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Let's Get Moving - Minimizing Opioid Induced Constipation

Program Type

OnDemand

Credits

1.5 Contact Hour(s)

Release Date

Sunday, June 16, 2019

Offline Date:

Tuesday, June 16, 2020

ACPE Expiration Date

Monday, June 6, 2022

Target Audience

Nurse, Pharmacist, Pharmacy Technician

Cost

$0.00

  • Overview

    Chronic constipation, when broadly defined as fewer than three defecations weekly, affects about one in six Americans. The prevalence is higher in the elderly population, with some studies suggesting that 25% of individuals older than 65 have constipation.Although new-onset constipation, especially in elders, can be a sign of systemic pathology (e.g. malignancy), the overwhelming majority of those who suffer from this disorder have no discernible mucosal or structural cause and this disorder is most commonly referred to as functional constipation.  A significant segment of patients with this disorder have drug-induced constipation.Many drugs including anticholinergic drugs and calcium channel blockers may cause or contribute to constipation, but probably the most important cause of drug induced constipation is opioid induced constipation (OIC). The use of opioids for both acute and chronic pain has risen significantly in the past 20 years and accompanying this increase in opioid use has been an awareness of opioid induced bowel dysfunction.


    Handouts

    Slide Document:   19085H01_6pp.pdf
    Slide Document:   19085H01_2pp.pdf

    Financial Support By

    Bausch Health
  • Nurse

    Review the basic epidemiology and etiology of constipation in patients prescribed opioid analgesics.
    Outline the pharmacological options for the management of OIC (pharmacologic profiles, efficacy, side effects, & adverse events).
    Identify proactive actions pharmacists can take to screen patients and preemptively manage or minimize OIC.


    Pharmacist

    Review the basic epidemiology and etiology of constipation in patients prescribed opioid analgesics.
    Outline the pharmacological options for the management of OIC (pharmacologic profiles, efficacy, side effects, & adverse events).
    Identify proactive actions pharmacists can take to screen patients and preemptively manage or minimize OIC.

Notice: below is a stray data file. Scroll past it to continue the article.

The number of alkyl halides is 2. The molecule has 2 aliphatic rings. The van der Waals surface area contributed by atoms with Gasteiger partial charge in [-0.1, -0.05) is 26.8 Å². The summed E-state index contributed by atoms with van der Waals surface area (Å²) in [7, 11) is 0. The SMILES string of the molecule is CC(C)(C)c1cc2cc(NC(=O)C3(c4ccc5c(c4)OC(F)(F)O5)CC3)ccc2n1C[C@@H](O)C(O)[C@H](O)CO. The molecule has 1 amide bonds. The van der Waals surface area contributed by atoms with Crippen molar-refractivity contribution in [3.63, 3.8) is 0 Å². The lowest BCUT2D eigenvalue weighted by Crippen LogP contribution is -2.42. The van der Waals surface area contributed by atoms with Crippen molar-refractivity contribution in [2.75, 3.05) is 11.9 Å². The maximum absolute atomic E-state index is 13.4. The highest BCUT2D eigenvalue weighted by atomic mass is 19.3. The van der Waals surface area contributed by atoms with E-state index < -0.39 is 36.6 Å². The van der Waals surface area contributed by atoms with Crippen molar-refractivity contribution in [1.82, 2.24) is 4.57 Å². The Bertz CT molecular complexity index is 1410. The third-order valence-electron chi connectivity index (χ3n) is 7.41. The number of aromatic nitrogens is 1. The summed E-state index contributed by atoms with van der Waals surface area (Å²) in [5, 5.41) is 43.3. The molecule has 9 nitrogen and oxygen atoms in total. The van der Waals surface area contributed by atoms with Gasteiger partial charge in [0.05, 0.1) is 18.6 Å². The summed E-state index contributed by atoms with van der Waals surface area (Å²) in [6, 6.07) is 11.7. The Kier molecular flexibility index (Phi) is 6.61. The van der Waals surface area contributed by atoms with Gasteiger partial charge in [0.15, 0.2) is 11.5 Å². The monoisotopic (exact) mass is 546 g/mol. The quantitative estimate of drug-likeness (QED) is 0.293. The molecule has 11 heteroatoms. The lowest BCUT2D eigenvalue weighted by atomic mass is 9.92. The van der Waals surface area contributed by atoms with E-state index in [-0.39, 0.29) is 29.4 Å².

Pharmacy Technician

    Review the basic epidemiology and etiology of constipation in patients prescribed opioid analgesics.
    Outline the pharmacological options for the management of OIC (pharmacologic profiles, efficacy, side effects, & adverse events).
    Identify proactive actions pharmacists can take to screen patients and preemptively manage or minimize OIC.

  • Activity Type

    Knowledge

    Universal Activity Number

    Nurse 0798-0000-19-085-H01-N

    Pharmacist 0798-0000-19-085-H01-P

    Pharmacy Technician 0798-0000-19-085-H01-T

    ACPE PharmCon, Inc. is accredited by the Accreditation Council for Pharmacy Education as a provider of continuing pharmacy education.

    PharmCon, Inc. is an approved course provider for continuing education for nurses by the Florida Board of Nursing. PharmCon is also recognized by the California Board of Nursing as a provider of nursing programs.

    In order to obtain a Statement of Credit, participants must score no less than a 70% on the activity's test and complete a program evaluation.

  • Faculty

    Geoffrey Wall, PharmD, FCCP, BCPS
    Professor of Pharmacy Practice, Drake University, Internal Medicine Clinical Pharmacist, Iowa Methodist Medical Center




HARDWARE REQUIREMENTS
Standard Windows/Mac System
iPad or iPhone
Minimum screen resolution: 1024x768
Speakers or headphones
 


SOFTWARE REQUIREMENTS
Microsoft Edge
Internet Explorer 8.0 or higher
Google Chrome
Safari
Firefox 3.0.3 or higher


NETWORK REQUIREMENTS
Broadband Internet Connection:
T1, Hi-speed DSL or Cable
4G cellular connection
 
 

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